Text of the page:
“Many PEDESTRIAN use cell phones while crossing without looking”: should this “dangerous” behavior be punished?

Danièle, who contacted us via our orange Alert button, was annoyed by the pedestrian behavior that often occurs on the road. According to him, using a smartphone when crossing at a pedestrian crossing should be punished. Due to their daze, some are not even aware that the light is already red and thereby getting themselves into serious traffic accidents.

Every day, drivers are fined for using their cell phones while driving. According to the latest data from Vias, one in 50 drivers use them GSM or other electronic devices without a handsfree kit while driving.

VSI have to brake before brutally.

Faced with this, Danièle, 66, contacted us via the orange Tell us button. he wondered: “Many pedestrians use their cell phones when crossing without seeing a car passing by. Why not ‘punish’ them too?”. This pensioner, who lives in Gozée (Thuin, Hainaut province) reported having been surprised by a pedestrian crossing “without even looking. “VSI’ve had to brake suddenly because a pedestrian was crossing without looking with a cell phone in hand. Pedestrians sometimes think they are the kings of traffic.” he exclaimed.

Behavior that is not prohibited by the Highway Code

According to a study reported in Digital 2021 Global Overview Report, almost 9 out of 10 Belgians own a smartphone. Belgians pass on maverage 2h05 connected per day.

Organizing checks at all pedestrian crossings seems complicated.

Specifically, for pedestrians, using a cell phone when crossing a pedestrian crossing is not prohibited by the Highway Regulations. “We could ban it in the Highway Code like we do for drivers, but it would be very difficult to enforce it with penalties. This is really a violation to be found at flagrante delicto. So that means we have to regulate checks at all pedestrian crossings, which seems complicated.” react Belinda Demattia, spokesperson Walloon Road Safety Agency (AWSR).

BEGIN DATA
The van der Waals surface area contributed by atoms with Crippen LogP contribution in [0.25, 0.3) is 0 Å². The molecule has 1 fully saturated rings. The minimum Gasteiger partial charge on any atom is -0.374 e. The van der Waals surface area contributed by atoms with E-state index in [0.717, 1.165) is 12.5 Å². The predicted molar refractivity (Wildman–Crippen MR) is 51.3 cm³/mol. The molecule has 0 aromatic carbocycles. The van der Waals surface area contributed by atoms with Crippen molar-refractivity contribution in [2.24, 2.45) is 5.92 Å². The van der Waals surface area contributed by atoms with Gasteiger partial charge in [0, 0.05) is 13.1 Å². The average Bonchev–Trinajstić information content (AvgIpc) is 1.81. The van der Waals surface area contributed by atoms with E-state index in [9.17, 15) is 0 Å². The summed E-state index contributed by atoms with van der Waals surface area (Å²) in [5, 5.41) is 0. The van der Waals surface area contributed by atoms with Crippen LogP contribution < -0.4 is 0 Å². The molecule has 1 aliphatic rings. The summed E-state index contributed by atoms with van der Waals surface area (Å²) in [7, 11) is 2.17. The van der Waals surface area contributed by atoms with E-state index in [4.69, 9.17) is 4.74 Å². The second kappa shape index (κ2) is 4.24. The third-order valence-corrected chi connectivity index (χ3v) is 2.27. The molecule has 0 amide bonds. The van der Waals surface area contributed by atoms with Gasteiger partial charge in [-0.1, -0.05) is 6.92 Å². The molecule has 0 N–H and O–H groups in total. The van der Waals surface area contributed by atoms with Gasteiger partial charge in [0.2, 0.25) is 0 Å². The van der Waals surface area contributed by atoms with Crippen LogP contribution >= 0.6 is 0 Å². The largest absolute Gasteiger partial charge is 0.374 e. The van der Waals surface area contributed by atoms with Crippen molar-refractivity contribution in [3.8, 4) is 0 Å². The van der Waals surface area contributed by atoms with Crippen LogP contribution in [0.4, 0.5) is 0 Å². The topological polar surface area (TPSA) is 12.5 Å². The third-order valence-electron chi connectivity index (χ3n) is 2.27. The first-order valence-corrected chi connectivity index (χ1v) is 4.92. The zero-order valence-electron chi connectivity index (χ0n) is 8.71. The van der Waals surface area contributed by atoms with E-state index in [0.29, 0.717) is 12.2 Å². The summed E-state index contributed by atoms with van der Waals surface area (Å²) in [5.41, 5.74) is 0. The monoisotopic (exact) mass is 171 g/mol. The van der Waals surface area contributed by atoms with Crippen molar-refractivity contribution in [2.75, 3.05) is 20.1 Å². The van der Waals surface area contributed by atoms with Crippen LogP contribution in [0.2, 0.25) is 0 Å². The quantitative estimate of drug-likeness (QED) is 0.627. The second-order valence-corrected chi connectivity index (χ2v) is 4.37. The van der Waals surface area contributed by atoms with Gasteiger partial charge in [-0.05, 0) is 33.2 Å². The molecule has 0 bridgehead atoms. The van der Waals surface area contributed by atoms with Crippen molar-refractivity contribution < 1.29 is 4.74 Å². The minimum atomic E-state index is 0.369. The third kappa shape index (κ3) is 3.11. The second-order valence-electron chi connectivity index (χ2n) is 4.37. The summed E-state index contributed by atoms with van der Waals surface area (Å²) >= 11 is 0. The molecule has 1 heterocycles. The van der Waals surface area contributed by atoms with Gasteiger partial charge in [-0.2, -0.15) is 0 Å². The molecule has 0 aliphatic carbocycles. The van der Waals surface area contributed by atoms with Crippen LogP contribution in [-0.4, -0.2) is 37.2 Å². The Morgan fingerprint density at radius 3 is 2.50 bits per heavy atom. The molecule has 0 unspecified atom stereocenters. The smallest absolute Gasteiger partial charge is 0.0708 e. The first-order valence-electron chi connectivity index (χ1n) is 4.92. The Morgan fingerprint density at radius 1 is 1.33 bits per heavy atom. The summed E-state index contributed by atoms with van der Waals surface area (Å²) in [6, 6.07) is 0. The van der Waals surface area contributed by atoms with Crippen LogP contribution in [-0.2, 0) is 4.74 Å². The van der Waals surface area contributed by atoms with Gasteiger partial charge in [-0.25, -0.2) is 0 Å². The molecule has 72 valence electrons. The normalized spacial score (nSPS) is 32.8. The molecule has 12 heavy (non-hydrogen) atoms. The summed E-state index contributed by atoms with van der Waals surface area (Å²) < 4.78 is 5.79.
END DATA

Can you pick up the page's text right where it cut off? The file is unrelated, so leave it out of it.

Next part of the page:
According to a survey conducted by the road safety agency (on a sample of 1,000 people questioned), at least one in two Walloons admits occasionally crossing the street while looking at their phone, most often to view messages or surf the web. According to this same survey, youth is the main concern. 88% of people who say crossing a pedestrian crossing using their mobile phone are under 35 years of age. And vice versa, 55% of people who have never done it are over 54 years old.

This is behavior that can lead to other violations.

Although this behavior is not prohibited by the Highway Code, it can still be penalized in certain cases, as Mathieu Vanvarenbergh, head of the traffic department of the Woluwé Saint-Pierre Police Zone, reminds us. “There are no articles regulated in the toll road law. However, it is behavior that can lead to other violations. For example, someone who uses his cell phone while crossing at a red light. In this case, the offense is to cross at a red light.” he explained. In the same way, a pedestrian who is distracted by his cell phone can stray from his trajectory and thus end up on the side of the road instead of the sidewalk. And that is a clear violation of the Highway Code.

In the Woluwé-Saint-Pierre police zone, 15% of those injured in traffic accidents are pedestrians. And in concrete terms, crossing a pedestrian crossing while being distracted by your phone presents a real risk. This can disrupt the decision-making process that takes place when crossing, thus potentially increasing the risk of an accident.

An distracted pedestrian may not realize that the light is red and thus cross without realizing the risk he is running. “We noticed that people doing these crossings are slower. They also cross more often when vehicles are approaching, putting themselves in greater danger. The risk is getting into an accident with a car which will be much more serious for pedestrians”highlighted Belinda Dematsia.

Note that the number of accidents involving pedestrians increases between October and March. This can be explained in particular by the lack of visibility, low light and longer nights. As AWSR reminds us, pedestrians’ chances of survival in a vehicle crash vary greatly depending on the speed of impact:

  • At a speed of 30 km/h, the risk of pedestrian death is 2%
  • At 50 km/h, 10%
  • At 70 km/h, 40%
  • Above 80 km/h, the impact is almost always fatal

Both the police and the Walloon road safety agency advocate prevention. The goal is for every road user to become aware of the danger he faces if he behaves dangerously. “We try to encourage positive behavior in pedestrians through training in schools, distribution of leaflets”, enlighten police officer Mathieu Vanvarenbergh.

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